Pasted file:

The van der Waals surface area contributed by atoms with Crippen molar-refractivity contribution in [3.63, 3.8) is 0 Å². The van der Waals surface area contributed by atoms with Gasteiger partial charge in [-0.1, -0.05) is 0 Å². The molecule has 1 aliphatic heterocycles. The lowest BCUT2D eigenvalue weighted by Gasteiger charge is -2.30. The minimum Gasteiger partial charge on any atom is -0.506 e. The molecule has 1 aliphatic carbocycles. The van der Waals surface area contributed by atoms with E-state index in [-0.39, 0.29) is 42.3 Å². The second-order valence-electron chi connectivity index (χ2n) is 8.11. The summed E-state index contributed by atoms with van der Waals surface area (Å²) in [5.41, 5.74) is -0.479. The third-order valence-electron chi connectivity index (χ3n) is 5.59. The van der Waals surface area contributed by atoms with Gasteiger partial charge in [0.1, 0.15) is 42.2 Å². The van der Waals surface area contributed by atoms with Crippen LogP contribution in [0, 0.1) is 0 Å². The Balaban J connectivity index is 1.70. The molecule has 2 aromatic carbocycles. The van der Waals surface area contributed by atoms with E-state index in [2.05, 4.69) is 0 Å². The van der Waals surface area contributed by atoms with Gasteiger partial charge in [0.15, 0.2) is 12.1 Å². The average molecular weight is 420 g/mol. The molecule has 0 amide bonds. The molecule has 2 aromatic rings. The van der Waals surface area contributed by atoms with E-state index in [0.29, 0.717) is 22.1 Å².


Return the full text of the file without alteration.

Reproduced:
The van der Waals surface area contributed by atoms with Crippen molar-refractivity contribution in [3.63, 3.8) is 0 Å². The van der Waals surface area contributed by atoms with Gasteiger partial charge in [-0.1, -0.05) is 0 Å². The molecule has 1 aliphatic heterocycles. The lowest BCUT2D eigenvalue weighted by Gasteiger charge is -2.30. The minimum Gasteiger partial charge on any atom is -0.506 e. The molecule has 1 aliphatic carbocycles. The van der Waals surface area contributed by atoms with E-state index in [-0.39, 0.29) is 42.3 Å². The second-order valence-electron chi connectivity index (χ2n) is 8.11. The summed E-state index contributed by atoms with van der Waals surface area (Å²) in [5.41, 5.74) is -0.479. The third-order valence-electron chi connectivity index (χ3n) is 5.59. The van der Waals surface area contributed by atoms with Gasteiger partial charge in [0.1, 0.15) is 42.2 Å². The van der Waals surface area contributed by atoms with Crippen LogP contribution in [0, 0.1) is 0 Å². The Balaban J connectivity index is 1.70. The molecule has 2 aromatic carbocycles. The van der Waals surface area contributed by atoms with E-state index in [2.05, 4.69) is 0 Å². The van der Waals surface area contributed by atoms with Gasteiger partial charge in [0.15, 0.2) is 12.1 Å². The average molecular weight is 420 g/mol. The molecule has 0 amide bonds. The molecule has 2 aromatic rings. The van der Waals surface area contributed by atoms with E-state index in [0.29, 0.717) is 22.1 Å².